3. Paul agrees to take part in temple purification rites.
Paul was free from the law of Moses, so why did he agree?
Most of the believers in Jerusalem were Jews. They grew up observing the law, and they still followed the Jewish customs.
They’d heard a rumor that Paul was anti-Jewish, telling Jewish Christians it was wrong to continue in Jewish laws and customs.1
This wasn’t true because Paul fulfilled a vow as mentioned in Acts 18:18-21.
The elders in Jerusalem already wrote their decision, limiting recommendations for the Gentiles to a few essential guidelines. (v. 25) But to stop criticism against his grace teaching, they urged Paul to join with and sponsor several Jewish Christian men in observing a purification rite in the temple.
“Paul didn’t need this oath to purify himself. Jesus had made him clean (John 15:3)”2
He submitted to the elders’ advice to keep from discouraging the Jewish believers.
The elders’ plan didn’t work.
Unfortunately, several Jews from Asia recognized Paul, and stirred up the crowd against him because they assumed he brought a Gentile into the temple.
They cried out, “Men of Israel, help! This is the man who teaches all men everywhere against the [Jewish] people, and the law, and this place. Moreover, he also brought Greeks into the temple, and has defiled this holy place!” (v. 28)
So despite the elder’s plan, Paul was still publicly accused.
Some scholars believe these same men took part or stirred up the riot in Ephesus. (Acts 10:23-41)
Traditions versus the truth
Paul didn’t object to disciples following Jewish customs as long as they didn’t believe or teach others that those customs made them right before God.
This was Paul’s plan to win Jews and non-Jews to the Messiah.
When I was with the Jews, I lived like a Jew to bring the Jews to Christ. When I was with those who follow the Jewish law, I too lived under that law. Even though I am not subject to the law, I did this so I could bring to Christ those who are under the law. (1 Corinthians 9:20 NLT)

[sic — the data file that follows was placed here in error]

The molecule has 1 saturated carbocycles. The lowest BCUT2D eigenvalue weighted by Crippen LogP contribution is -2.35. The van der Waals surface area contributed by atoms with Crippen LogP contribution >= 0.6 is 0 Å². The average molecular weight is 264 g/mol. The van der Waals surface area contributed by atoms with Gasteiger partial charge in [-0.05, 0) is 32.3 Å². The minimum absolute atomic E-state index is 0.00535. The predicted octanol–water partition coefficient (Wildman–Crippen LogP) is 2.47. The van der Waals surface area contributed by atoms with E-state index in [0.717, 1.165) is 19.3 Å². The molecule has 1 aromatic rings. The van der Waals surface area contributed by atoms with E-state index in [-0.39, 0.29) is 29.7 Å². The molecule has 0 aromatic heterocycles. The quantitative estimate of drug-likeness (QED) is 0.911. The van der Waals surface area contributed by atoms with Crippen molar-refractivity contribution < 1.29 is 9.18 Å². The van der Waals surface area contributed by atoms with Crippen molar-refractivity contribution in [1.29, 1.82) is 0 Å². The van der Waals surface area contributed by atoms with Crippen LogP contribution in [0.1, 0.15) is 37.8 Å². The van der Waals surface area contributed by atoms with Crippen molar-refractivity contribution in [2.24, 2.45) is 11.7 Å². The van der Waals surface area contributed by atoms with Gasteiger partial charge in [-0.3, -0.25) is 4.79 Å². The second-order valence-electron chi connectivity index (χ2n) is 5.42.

4. Similar accusations against Stephen and Jesus
The charges against Paul in Acts 21:28 were an echo of the charges Stephen was executed for (Acts 6:13). Paul helped preside over that execution; now he is accused in a similar way. He also may have remembered how he was part of a similar mob and approved.
Or, perhaps, it even reminded him of the trial of Jesus: “The shout ‘Away with him!’ which pursued him as he was carried up the steps was the shout with which Jesus’ death had been demanded not far from that spot some twenty-seven years before (Luke 23:18; John 19:15).” (Bruce)
Jesus and Paul were both falsely accused.
They both went to Jerusalem knowing they would face suffering.
Responding to accusations
When he was cursed, he didn’t curse back. When he suffered, he didn’t threaten, but committed himself to him who judges righteously. (1 Peter 2:21-25)
Examine my heart. There may be some truth to the accusation.
Be slow to respond, if at all.
Speak if Holy Spirit gives me something to say. (Luke 12:12)
5. True disciples can expect persecution
Unbelievers beat and crucified Jesus. He warned his followers, “If they persecuted me, they will also persecute you.” (John 15:17-25)
2 AWM Living Commentary
Join the discussion on our FACEBOOK PAGE or leave a comment below.
Unless noted, all Scripture from public domain WEB translation.
My answers, research, and notes for BSF Bible Study Fellowship questions Acts and Letters of the Apostles Lesson 25 Day 2
Visit https://mybsf.org for a study near you and to download the weekly questions and other materials.